REVIEW: The BFG

28 06 2016

The BFG PosterThink back to your favorite Spielberg movie. How did it open?

Jaws” began with the shark taking its first victim. “Raiders of the Lost Ark” had our hero creeping through the forest towards an unknown bounty. “E.T” started with the titular creature evading the authorities for the first time. “Saving Private Ryan” plunges us into war with the immersive, innovative D-Day sequence. Many chide the director for choosing stories that wrap up neatly and morally, but he certainly knows how to kick things off with a bang.

So given this penchant for great beginnings, it feels more than a little disorienting when Spielberg’s latest directorial outing, “The BFG,” opens on a relative whimper. The first fifteen minutes operate as an introduction to our two main characters, young London orphan Sophie (Ruby Barnhill) and the towering “Big Friendly Giant” colloquially known as the BFG (the personage of Mark Rylance). Yet in that period, scarcely nothing comes to light about them.

We see that Sophie lurks around her orphanage unhappily in the wee hours of the morning. We can discern that the BFG quietly lurks around the streets of London, performing some unspecified action. It’s likely Sophie has sensed his presence before, and “The BFG” merely begins on the night in which they first make contact. But in order to sell her wonder and fear – or his menace – something else is needed. The first 10 pages of Melissa Matheson’s script might well have slipped out upon delivery to Spielberg. It just does not feel complete.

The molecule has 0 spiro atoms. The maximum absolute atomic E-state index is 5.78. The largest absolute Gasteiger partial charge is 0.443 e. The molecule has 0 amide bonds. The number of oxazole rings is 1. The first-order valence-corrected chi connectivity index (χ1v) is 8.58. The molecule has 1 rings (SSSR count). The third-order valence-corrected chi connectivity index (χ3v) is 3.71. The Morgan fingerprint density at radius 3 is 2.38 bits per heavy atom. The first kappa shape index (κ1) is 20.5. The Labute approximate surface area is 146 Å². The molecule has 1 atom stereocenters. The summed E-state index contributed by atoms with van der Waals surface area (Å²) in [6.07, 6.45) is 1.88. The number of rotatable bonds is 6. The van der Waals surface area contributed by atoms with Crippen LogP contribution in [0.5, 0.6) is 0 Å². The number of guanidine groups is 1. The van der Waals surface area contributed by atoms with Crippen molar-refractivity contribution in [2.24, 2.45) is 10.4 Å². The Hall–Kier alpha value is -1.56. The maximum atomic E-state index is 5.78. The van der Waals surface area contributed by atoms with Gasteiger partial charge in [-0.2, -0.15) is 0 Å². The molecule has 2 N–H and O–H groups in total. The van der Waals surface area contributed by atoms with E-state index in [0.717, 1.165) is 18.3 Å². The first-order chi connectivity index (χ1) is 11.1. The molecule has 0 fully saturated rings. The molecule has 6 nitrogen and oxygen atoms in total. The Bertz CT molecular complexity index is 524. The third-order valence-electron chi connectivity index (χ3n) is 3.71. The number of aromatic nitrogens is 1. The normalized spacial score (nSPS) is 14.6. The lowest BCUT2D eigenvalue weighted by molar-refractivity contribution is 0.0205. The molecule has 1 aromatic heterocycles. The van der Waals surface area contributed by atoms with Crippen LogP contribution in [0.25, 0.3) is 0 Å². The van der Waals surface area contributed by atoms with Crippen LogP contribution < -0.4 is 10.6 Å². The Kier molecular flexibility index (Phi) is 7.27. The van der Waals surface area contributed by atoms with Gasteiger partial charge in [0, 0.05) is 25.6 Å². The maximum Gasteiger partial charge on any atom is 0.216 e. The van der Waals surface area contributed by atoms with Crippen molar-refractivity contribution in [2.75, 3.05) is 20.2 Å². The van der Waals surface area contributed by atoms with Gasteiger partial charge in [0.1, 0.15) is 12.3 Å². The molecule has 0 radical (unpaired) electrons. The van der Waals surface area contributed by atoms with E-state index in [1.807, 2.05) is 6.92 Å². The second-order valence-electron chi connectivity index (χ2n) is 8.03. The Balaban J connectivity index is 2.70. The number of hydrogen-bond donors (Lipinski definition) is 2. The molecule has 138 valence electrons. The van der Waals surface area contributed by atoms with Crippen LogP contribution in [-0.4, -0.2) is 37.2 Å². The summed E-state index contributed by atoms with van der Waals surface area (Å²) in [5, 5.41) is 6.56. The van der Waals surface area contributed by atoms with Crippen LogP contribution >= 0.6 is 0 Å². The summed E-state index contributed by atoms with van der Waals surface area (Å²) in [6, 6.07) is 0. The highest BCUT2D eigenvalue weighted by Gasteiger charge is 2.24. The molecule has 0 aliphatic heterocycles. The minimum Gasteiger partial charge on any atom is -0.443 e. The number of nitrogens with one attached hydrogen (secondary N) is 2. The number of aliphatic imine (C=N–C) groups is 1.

Without this base-level emotional entry point, “The BFG” must be experienced through the events rather than the characters. In this case, that might not be such a good thing. The film is probably Spielberg’s most sparsely plotted work since his first feature gig, 1971’s “Duel” (or, if you really want to dig deep in his archives, the most thinly plotted since the short film that provided the name for his production company, “Amblin'”). Most, if not all, of his movies thrive on a constant forward momentum that propels characters through physical, emotional and supernatural perils. “The BFG” mostly boils down to a spunky young girl exploring a new world with a timid, lovable giant who speaks as if his lines were spat out like a bad Google Translate result.

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REVIEW: The Best Exotic Marigold Hotel

24 06 2012

As the all-star team of British thespians entering their twilight years disembark from their plane in India at the beginning of “The Best Exotic Marigold Hotel,” the particularly closed-minded Jean (Penelope Wilton) claims to know a little something about the native culture from reading Rudyard Kipling.  Of course, she is referring to “The Jungle Book” and other works that famed British author Kipling wrote about his country of birth.

However, if there was one thing I learned from all three of my high school history classes, it was that Kipling appears in textbooks for something else he wrote.  It’s a little ditty called “The White Man’s Burden,” and the first verse goes like this:

Take up the White Man’s burden-
Send forth the best ye breed-
Go bind your sons to exile
To serve your captives’ need…

Kipling’s poem was written to encourage the United States to join Britain in its endeavor to colonize the uncivilized East at a time when it was said that “the sun never sets on the British Empire” because their holdings were so vast and widespread.  While I doubt this poem crossed the minds of director John Madden or the rest of the cast, I found it beautifully ironic. “The White Man’s Burden” would explain the troublesome undercurrent of neo-colonialism that runs throughout the movie, just as it can persuade them into thinking their adventurous escapade to India is just and noble.

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